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enter image description here

I am quite the beginner at the piano, and I only know where C,D,E,F,G,A,B is placed at the piano and on the grand staff of piano. I am using Synthesia to practice my rythm (and as a way to check that I am actually playing correctly), and I am not sure why that specific symbol is a sharp. It looks like a normal C to me.

Another example:

enter image description here

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    I just wanted to say that that music is notated very incorrectly and is going to confuse you.
    – MattPutnam
    Mar 18, 2017 at 20:43
  • @MattPutnam You are probably right. There are still a couple of symbols in there I don't know so they won't really confuse me at the moment. I just use the PC as a rhythm helper so I get it right anyway. I have only been playing for a little over 1 month. This song might be a couple of levels too high for me to play, but I love it so much I want to learn it quickly. youtube.com/watch?v=F0wieyNeCFw
    – David
    Mar 18, 2017 at 21:21
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    @David "There are still a couple of symbols in there I don't know so they won't really confuse me at the moment." Almost everything in both your pictures of the music notation is incorrect (i.e. it doesn't follow the standard conventions). Wherever that software claims to be doing, it certainly isn't teaching you how to read sheet music.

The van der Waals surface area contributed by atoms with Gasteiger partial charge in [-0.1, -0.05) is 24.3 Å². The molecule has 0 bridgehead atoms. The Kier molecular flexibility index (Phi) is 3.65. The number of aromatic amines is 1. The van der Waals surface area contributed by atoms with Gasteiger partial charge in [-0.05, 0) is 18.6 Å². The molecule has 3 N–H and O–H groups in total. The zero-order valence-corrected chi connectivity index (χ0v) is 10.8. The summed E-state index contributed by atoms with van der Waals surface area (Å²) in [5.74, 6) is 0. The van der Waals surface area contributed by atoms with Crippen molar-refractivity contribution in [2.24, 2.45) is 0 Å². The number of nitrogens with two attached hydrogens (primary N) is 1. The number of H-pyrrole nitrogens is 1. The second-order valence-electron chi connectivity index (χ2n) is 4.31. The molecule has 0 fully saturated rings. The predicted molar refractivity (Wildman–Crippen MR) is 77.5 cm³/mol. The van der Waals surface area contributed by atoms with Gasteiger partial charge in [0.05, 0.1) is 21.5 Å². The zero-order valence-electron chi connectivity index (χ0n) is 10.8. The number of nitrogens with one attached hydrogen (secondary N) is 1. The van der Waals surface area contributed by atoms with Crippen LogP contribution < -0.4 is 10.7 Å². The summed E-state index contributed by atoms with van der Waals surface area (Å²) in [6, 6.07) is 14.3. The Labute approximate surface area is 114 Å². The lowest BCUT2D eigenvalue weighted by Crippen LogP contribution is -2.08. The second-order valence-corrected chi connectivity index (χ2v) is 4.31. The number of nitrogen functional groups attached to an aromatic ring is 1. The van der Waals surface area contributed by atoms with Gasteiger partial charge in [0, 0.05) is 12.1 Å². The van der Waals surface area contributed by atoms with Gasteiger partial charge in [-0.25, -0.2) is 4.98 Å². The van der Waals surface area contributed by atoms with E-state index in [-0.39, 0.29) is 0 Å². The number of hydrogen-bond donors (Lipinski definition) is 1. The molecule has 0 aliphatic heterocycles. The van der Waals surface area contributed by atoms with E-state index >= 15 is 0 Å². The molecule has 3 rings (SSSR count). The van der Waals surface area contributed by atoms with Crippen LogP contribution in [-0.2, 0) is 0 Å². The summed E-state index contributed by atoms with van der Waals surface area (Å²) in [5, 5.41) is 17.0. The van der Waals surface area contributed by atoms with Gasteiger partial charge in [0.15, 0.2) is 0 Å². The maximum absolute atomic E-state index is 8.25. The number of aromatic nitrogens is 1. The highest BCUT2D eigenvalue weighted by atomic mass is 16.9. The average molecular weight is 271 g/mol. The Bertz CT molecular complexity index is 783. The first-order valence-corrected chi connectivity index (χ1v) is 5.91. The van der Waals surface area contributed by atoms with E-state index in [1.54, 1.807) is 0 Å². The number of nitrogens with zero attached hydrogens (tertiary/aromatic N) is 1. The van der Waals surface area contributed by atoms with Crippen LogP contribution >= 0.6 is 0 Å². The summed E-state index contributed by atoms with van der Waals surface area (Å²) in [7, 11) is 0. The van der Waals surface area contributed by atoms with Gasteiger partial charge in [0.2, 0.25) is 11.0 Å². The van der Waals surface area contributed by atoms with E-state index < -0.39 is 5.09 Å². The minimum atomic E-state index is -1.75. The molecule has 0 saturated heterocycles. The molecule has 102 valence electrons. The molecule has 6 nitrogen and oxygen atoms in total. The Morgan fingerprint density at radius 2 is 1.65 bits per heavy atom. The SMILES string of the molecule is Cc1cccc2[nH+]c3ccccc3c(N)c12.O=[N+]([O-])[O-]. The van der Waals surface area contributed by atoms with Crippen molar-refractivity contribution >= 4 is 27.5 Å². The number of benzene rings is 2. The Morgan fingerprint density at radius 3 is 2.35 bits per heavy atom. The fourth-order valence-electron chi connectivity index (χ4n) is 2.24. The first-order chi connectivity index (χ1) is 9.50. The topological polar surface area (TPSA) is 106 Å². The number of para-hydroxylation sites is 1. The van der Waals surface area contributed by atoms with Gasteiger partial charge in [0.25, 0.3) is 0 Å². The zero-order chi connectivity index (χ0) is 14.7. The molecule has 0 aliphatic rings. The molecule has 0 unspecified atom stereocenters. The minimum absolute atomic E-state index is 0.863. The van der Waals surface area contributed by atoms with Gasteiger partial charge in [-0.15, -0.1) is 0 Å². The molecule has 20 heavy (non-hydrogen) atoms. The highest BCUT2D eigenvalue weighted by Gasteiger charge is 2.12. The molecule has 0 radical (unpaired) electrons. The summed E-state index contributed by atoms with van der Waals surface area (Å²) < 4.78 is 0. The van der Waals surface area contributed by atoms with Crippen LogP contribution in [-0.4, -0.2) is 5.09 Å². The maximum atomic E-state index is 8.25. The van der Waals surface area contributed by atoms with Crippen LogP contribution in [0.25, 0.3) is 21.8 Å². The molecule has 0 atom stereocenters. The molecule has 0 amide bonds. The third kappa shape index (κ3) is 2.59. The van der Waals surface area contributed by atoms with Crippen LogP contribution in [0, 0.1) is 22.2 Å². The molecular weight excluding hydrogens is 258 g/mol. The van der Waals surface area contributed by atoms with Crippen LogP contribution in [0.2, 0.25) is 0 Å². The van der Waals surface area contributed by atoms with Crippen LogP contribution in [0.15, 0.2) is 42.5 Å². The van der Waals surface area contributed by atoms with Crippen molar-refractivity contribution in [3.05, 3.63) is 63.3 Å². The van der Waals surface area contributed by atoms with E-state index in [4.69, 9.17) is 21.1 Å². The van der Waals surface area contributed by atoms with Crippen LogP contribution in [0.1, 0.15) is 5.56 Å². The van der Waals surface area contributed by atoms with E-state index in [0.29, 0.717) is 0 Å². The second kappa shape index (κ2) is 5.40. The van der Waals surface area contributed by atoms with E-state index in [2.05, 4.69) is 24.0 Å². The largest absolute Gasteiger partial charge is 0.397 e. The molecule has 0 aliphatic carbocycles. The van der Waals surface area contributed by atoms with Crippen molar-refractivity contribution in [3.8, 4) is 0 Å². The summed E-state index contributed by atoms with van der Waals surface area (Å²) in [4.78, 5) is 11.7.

– user19146
    Mar 18, 2017 at 23:28

1 Answer 1

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Left from 1/4 you can see two sharps, those two sharps mean that you need to press F# and C# where on the staff you have F and C.

This part is written in the key of D Major.

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  • Thank you for that. I managed to play the whole play without looking at the bottom of my PC screen now.
    – David
    Mar 18, 2017 at 20:05
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    you are welcome, don't forget to keep practicing, maybe get a tutor and some good books, it's pretty hard in the beginning but it gets easier, have fun
    – supreme_tg
    Mar 18, 2017 at 20:06
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    Just to add to @supreme-tg's answer: the two sharps for F and C at the start of the third bar - just before the 1/4 time signature - are called a "key signature." The accidentals (sharps/flats) of the key signature apply for the whole score unless a new key signature is given in a new bar. Mar 18, 2017 at 20:28

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